'Downton Abbey' Composer on the Show's Runaway Success, 'Happy' Future and Coldplay-Like Score (Q&A)
Rarely has a British series enraptured American TV viewers quite like Downton Abbey. The epic drama, set at a posh English estate in the early 20th century and chronicling the daily travails of the Earl and Countess of Grantham and their three daughters, marries regal presence with classic soap opera storylines against a stunning visual backdrop, whisking away fans’ imaginations to exotic, far-off lands and a forgotten time.
Accompanying all that familial melodrama? An equally gorgeous score that comes courtesy of composer John Lunn. The Scotland-born, MIT-educated music man is nominated for an Emmy (for Outstanding Music Composition for a Series) later this month -- not his first, but no less exciting, especially since it involves a change of scenery from dreary London to sunny Los Angeles.
But first, there’s unfinished business to tend to -- season three of Downton, for starters. Lunn spoke to The Hollywood Reporter about what to expect of the show’s future and his process of putting music to picture and creating a masterpiece.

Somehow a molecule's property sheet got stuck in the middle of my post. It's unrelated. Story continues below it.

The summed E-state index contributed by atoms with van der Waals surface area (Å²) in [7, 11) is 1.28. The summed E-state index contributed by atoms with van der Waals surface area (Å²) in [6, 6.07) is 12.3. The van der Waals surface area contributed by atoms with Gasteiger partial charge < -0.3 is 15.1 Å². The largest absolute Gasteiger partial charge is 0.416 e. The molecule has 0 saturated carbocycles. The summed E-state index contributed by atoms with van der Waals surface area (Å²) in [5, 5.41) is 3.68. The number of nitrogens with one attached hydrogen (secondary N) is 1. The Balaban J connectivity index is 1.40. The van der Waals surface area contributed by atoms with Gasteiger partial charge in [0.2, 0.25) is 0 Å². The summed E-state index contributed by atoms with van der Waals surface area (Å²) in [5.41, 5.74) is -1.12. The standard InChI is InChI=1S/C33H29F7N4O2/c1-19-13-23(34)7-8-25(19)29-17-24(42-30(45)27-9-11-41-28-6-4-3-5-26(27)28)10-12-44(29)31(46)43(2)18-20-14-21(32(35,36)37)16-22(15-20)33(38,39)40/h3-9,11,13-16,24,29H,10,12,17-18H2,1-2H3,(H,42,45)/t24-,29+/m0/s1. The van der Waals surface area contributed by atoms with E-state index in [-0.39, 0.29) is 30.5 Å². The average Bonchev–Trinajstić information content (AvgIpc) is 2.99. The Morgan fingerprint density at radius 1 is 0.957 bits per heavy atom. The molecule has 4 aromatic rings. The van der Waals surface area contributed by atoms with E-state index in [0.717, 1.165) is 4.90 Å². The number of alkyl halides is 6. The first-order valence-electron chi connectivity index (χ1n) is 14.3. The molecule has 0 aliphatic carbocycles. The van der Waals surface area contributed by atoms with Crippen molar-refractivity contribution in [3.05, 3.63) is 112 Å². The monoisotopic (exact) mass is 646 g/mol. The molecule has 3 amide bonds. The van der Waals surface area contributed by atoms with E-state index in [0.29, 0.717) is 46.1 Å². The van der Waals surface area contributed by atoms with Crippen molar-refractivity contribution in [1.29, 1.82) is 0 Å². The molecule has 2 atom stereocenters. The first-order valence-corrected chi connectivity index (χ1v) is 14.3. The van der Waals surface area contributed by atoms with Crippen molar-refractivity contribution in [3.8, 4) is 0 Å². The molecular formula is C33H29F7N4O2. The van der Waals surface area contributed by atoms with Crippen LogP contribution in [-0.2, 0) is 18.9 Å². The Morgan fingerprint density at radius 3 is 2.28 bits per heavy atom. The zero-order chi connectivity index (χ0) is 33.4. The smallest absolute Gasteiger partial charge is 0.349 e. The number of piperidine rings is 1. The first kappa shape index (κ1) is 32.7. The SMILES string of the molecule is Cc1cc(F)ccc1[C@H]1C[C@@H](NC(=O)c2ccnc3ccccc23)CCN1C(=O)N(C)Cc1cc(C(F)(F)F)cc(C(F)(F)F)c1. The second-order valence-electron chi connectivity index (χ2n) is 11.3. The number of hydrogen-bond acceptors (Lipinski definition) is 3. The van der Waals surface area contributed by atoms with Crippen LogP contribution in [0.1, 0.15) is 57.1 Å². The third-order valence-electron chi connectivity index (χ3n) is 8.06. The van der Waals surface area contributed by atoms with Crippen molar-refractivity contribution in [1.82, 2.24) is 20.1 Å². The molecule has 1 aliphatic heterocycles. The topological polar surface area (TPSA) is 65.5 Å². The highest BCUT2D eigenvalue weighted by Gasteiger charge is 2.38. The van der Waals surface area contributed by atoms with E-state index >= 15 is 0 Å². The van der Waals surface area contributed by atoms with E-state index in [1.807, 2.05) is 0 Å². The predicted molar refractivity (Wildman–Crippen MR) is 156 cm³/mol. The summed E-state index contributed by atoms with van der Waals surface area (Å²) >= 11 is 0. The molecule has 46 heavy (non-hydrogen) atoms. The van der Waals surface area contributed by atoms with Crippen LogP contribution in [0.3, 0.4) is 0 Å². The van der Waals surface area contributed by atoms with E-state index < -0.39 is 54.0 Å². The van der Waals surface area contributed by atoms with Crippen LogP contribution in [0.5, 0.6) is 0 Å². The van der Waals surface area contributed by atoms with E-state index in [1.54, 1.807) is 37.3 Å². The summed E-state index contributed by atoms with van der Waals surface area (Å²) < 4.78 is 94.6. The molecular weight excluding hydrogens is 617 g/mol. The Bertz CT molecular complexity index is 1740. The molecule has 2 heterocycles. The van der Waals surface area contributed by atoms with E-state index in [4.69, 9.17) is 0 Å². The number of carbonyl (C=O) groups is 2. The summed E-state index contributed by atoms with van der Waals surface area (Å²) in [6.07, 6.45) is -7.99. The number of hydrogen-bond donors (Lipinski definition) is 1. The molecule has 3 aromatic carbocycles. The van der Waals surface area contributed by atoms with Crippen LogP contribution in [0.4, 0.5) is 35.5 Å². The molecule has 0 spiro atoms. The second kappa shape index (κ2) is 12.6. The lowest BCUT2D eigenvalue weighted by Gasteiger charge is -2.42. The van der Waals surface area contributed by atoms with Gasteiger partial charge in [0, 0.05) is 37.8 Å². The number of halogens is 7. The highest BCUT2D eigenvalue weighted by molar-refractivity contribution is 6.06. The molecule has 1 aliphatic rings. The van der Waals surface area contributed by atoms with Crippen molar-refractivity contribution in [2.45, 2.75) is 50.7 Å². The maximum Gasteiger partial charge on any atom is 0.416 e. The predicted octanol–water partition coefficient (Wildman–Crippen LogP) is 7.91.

The Hollywood Reporter: When you first started working on Downton Abbey, were you given a mandate on the type of score the creators had in mind?
John Lunn: The show starts off in 1912, but they didn't want the music to sound like music from 1912. In America, TV shows tend not to use real musicians. On Downton, all the music is played by real people -- there are no samples and surprisingly little technology going on in the making of it. That's one thing that I absolutely insisted on. I think to do music for a period drama would be really difficult if you have to rely on sample libraries and using programmers. The music sounds like a film so it kind of takes it away from being an ordinary TV show. It takes it to another place.
THR: How many players do you use?
Lunn: We use a 35-piece string orchestra, a solo piano and the odd solo instrument like a French horn and that's about it. One of the reasons for a string orchestra is that it sits well under dialogue. You can have quite a lot of underscore without swamping the dialogue. Because there's a lot of dialogue in Downton Abbey. I'd be foolish to ignore it and write music that doesn't take that into account. … I do everything to picture and never switch the dialogue off.
THR: What kind of emotions do you find yourself tapping into most often?
Lunn: It’s not so much about the characters themselves but the relationships between them. So the music works as a shorthand to help you understand what's happened in the past between those characters and where their relationship is moving. There's quite a few really important characters who have several themes associated with them -- Matthew and Mary, Anna and Bates: both those relationships have been up and down and you never quite know which way it's going to go so the music has to cover all those eventualities.